Jihadi media organizations are forming Facebook pages to bypass restrictions on terrorist organizations, and to pass on videos, pictures, and documents to followers. While Facebook bans inciting violence or hateful content, jihadi media groups slide underneath the restrictions because they are poorly known.
"Watch here live the battle yesterday at Mogadisho as the tanks of the kufaar [disbelievers] burn," says a post on the new Facebook page of Al-Kataib Media Foundation, a division of the Somali terrorist group al-Shabaab. The post also features a video of an al-Shabaab spokesman who "talks to the reporters at the front line of the jihad," provides a link to download the clip, and encourages them to "share it with your brothers and sisters."
Other posts on the Al-Kataib page glorify al-Shabaab's campaign of suicide bombing, while 'notes' provide detailed accounts of daily battles.
Alongside unofficial pages dedicated to terrorist organizations, al-Kataib's page suggests that jihadi media can recruit and indoctrinate directly from the world's largest social network. The media groups of al-Qaida and al-Shabaab have pages, while popular jihadi blog Ansar al-Mujahideen operates two closed discussion groups.
Facebook won accolades for its role in fueling peaceful, popular uprisings in the Middle East and North Africa known as the Arab Spring.
However, in the same way that social media has mobilized positive change in Arab nations, it has also given a boost to terrorist organizations. Hamas recently launched a new social media campaign, using Facebook, Twitter, and Youtube to lift its public profile.
The exploitation of Facebook by terrorists remains a serious concern of American intelligence. "Social media tools such as Twitter and Facebook can be used by terrorist groups to expand networks and exchange real-time information, enabling operatives to organize and act quickly," says a March 2011 Congressional Research Service report on terrorist use of the internet. "These tools can not only spread propaganda, but can also host embedded malicious software in links and applications that can corrupt an unsuspecting user's electronic device."
"YouTube channels and Facebook pages of Taliban and Al Qaeda supporters may radicalize Western-based sympathizers, and also provide a means for communication between these 'lone wolf' actors and larger organized networks of terrorists. The decentralized nature of the Internet as a medium and the associated difficulty in responding to emerging threats can match the franchised nature of terrorist organizations and operations."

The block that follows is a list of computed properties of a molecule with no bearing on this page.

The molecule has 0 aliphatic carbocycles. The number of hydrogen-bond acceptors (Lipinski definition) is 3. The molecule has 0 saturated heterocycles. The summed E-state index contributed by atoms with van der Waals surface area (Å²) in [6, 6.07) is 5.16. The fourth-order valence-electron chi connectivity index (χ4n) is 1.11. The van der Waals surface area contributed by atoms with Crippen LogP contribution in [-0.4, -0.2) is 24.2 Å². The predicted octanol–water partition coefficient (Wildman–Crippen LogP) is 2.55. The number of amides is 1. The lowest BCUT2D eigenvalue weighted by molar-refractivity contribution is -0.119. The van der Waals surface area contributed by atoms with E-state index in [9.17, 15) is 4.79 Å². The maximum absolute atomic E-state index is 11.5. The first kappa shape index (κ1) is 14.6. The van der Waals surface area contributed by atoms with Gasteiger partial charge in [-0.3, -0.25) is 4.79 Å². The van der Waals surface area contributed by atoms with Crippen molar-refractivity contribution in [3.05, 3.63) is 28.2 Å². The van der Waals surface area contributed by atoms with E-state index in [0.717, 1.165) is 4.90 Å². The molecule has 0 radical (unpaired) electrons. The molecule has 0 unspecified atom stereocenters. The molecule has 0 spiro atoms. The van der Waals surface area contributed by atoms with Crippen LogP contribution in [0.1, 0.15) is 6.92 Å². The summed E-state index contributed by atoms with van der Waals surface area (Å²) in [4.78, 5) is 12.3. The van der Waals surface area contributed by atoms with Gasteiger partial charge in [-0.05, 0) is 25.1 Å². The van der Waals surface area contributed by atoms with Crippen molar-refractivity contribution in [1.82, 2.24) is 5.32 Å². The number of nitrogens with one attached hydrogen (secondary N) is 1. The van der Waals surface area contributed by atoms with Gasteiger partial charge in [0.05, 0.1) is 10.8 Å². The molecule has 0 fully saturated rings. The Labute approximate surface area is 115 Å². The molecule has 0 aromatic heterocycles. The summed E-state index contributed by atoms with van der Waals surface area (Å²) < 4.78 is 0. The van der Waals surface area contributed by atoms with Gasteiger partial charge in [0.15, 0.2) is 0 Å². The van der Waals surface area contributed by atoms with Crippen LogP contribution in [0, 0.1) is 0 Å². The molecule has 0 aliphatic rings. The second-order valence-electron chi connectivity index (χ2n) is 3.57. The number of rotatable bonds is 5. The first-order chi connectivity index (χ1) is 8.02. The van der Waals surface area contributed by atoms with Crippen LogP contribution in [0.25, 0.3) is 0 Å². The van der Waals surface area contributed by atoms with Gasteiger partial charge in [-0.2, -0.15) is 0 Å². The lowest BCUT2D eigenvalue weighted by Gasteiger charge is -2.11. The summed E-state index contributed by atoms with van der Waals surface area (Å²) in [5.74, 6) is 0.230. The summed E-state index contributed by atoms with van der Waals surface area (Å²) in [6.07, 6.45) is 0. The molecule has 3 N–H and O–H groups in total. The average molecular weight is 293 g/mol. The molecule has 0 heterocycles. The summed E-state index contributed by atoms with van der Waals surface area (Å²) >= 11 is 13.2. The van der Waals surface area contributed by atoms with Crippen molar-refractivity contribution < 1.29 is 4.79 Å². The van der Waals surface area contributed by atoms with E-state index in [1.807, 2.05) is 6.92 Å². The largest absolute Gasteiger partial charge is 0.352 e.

A Facebook page for As-Sahab media, al-Qaida's propaganda arm that produces "documentary-quality films, iPod files and cellphone videos," underscores the threat. "Every three or four days, on average, a new video or audio from one of al-Qaeda's commanders is released online by as-Sahab, the terrorist network's in-house propaganda studio," the Washington Post reports. The Facebook page captures many of these videos by terrorist leaders Osama bin Laden, Ayman al-Zawahiri, and American Adam Gadahn, and presents them with subtitles in foreign languages like Turkish.
Another page is dedicated to Masood Azhar, the leader of Pakistani terrorist organization Jaish-e-Muhammad. It features videos from Azhar's organization and from another banned Pakistani group, Lashkar-e-Tayyiba.
Social networking sites have a profound influence on their users, as in all social contact. Theories such as the "Three Degrees of Influence Rule," state that everything we do or say ripples through our social network, having an impact on our friends, their friends, and their friends' friends. Studies illustrate that people are likely to experience the emotions and embrace the ideas of those who surround them, including on social networking websites like Facebook.
Thus social networks have a profound effect on radicalization. "If these [emotions and social trends] can spread through social networks, why not the volatile mix that leads to terrorism — anger, fear, hatred, religious fervor," asks counterterrorism expert Maria Ressa, in the Jakarta Post. "Mapping the social networks of Al Qaeda and JI show it does."
Al-Qaida has "evolved into a social movement that continues to attract new groups and new recruits," Ressa says. "Studies of the social networks of Al Qaeda and its Southeast Asian arm, Jemaah Islamiyah, show they continue to spread violent jihadi ideology like a virus." The participation of jihadi media provides wannabe jihadis with support from actual terrorists, making them part of the jihadi social network.
This is particular true in the past few months, where high-level assassinations have decapitated some leaders of al-Qaida. Their leaders remain the idols of the movement, with their videos and publications forming the basis of Facebook pages. But activists on web forums and Facebook remain the lifeblood of the movements, as producers and consumers of the vast media network that fuels jihadist thought.